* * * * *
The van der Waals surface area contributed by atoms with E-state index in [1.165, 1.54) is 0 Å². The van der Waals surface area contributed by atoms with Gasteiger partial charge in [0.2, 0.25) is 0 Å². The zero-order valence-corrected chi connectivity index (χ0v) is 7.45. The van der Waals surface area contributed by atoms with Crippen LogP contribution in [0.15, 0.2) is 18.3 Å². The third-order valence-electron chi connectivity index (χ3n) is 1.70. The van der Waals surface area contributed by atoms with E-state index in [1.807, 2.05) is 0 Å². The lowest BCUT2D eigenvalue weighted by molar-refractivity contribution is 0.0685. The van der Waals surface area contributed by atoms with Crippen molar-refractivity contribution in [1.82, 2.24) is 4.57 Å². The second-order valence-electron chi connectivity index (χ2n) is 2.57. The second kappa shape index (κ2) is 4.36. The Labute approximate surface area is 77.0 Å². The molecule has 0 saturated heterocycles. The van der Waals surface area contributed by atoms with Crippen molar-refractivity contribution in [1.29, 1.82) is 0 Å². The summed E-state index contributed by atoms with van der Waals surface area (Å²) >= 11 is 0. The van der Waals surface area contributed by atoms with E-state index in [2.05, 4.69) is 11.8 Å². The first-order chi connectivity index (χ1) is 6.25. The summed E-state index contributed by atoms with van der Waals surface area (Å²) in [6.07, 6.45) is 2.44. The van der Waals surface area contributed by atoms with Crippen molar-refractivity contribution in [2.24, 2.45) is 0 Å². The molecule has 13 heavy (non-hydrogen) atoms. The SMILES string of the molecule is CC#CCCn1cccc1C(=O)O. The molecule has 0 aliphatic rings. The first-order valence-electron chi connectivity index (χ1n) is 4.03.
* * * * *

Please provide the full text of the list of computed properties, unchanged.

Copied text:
The van der Waals surface area contributed by atoms with E-state index in [1.165, 1.54) is 0 Å². The van der Waals surface area contributed by atoms with Gasteiger partial charge in [0.2, 0.25) is 0 Å². The zero-order valence-corrected chi connectivity index (χ0v) is 7.45. The van der Waals surface area contributed by atoms with Crippen LogP contribution in [0.15, 0.2) is 18.3 Å². The third-order valence-electron chi connectivity index (χ3n) is 1.70. The van der Waals surface area contributed by atoms with E-state index in [1.807, 2.05) is 0 Å². The lowest BCUT2D eigenvalue weighted by molar-refractivity contribution is 0.0685. The van der Waals surface area contributed by atoms with Crippen molar-refractivity contribution in [1.82, 2.24) is 4.57 Å². The second-order valence-electron chi connectivity index (χ2n) is 2.57. The second kappa shape index (κ2) is 4.36. The Labute approximate surface area is 77.0 Å². The molecule has 0 saturated heterocycles. The van der Waals surface area contributed by atoms with Crippen molar-refractivity contribution in [1.29, 1.82) is 0 Å². The summed E-state index contributed by atoms with van der Waals surface area (Å²) >= 11 is 0. The van der Waals surface area contributed by atoms with E-state index in [2.05, 4.69) is 11.8 Å². The first-order chi connectivity index (χ1) is 6.25. The summed E-state index contributed by atoms with van der Waals surface area (Å²) in [6.07, 6.45) is 2.44. The van der Waals surface area contributed by atoms with Crippen molar-refractivity contribution in [2.24, 2.45) is 0 Å². The molecule has 13 heavy (non-hydrogen) atoms. The SMILES string of the molecule is CC#CCCn1cccc1C(=O)O. The molecule has 0 aliphatic rings. The first-order valence-electron chi connectivity index (χ1n) is 4.03.